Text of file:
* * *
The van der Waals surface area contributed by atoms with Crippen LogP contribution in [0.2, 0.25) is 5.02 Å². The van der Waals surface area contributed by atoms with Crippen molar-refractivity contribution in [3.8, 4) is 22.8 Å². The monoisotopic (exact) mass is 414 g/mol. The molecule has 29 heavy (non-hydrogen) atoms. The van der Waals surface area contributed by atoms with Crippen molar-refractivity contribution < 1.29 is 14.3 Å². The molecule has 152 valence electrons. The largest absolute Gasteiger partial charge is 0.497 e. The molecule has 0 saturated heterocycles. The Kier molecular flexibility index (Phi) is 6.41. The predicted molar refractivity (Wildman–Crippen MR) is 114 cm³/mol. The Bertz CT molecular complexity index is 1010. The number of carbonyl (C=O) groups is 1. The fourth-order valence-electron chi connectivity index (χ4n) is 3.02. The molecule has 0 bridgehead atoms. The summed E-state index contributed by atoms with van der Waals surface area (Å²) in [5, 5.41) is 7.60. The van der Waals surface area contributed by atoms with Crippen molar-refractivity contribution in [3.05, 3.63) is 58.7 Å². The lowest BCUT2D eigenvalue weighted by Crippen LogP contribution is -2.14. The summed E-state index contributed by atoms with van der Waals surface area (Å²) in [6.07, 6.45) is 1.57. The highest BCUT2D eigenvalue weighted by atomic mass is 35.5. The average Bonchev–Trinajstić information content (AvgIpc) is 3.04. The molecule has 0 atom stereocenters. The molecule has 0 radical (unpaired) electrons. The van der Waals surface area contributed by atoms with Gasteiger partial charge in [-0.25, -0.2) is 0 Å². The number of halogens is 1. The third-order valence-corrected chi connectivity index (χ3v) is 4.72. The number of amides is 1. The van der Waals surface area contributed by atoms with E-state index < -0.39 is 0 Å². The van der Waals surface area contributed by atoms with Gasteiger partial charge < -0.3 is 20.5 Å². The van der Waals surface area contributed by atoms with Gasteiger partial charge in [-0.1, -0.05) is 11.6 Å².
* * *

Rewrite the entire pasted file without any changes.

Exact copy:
The van der Waals surface area contributed by atoms with Crippen LogP contribution in [0.2, 0.25) is 5.02 Å². The van der Waals surface area contributed by atoms with Crippen molar-refractivity contribution in [3.8, 4) is 22.8 Å². The monoisotopic (exact) mass is 414 g/mol. The molecule has 29 heavy (non-hydrogen) atoms. The van der Waals surface area contributed by atoms with Crippen molar-refractivity contribution < 1.29 is 14.3 Å². The molecule has 152 valence electrons. The largest absolute Gasteiger partial charge is 0.497 e. The molecule has 0 saturated heterocycles. The Kier molecular flexibility index (Phi) is 6.41. The predicted molar refractivity (Wildman–Crippen MR) is 114 cm³/mol. The Bertz CT molecular complexity index is 1010. The number of carbonyl (C=O) groups is 1. The fourth-order valence-electron chi connectivity index (χ4n) is 3.02. The molecule has 0 bridgehead atoms. The summed E-state index contributed by atoms with van der Waals surface area (Å²) in [5, 5.41) is 7.60. The van der Waals surface area contributed by atoms with Crippen molar-refractivity contribution in [3.05, 3.63) is 58.7 Å². The lowest BCUT2D eigenvalue weighted by Crippen LogP contribution is -2.14. The summed E-state index contributed by atoms with van der Waals surface area (Å²) in [6.07, 6.45) is 1.57. The highest BCUT2D eigenvalue weighted by atomic mass is 35.5. The average Bonchev–Trinajstić information content (AvgIpc) is 3.04. The molecule has 0 atom stereocenters. The molecule has 0 radical (unpaired) electrons. The van der Waals surface area contributed by atoms with Gasteiger partial charge in [-0.25, -0.2) is 0 Å². The number of halogens is 1. The third-order valence-corrected chi connectivity index (χ3v) is 4.72. The number of amides is 1. The van der Waals surface area contributed by atoms with E-state index < -0.39 is 0 Å². The van der Waals surface area contributed by atoms with Gasteiger partial charge < -0.3 is 20.5 Å². The van der Waals surface area contributed by atoms with Gasteiger partial charge in [-0.1, -0.05) is 11.6 Å².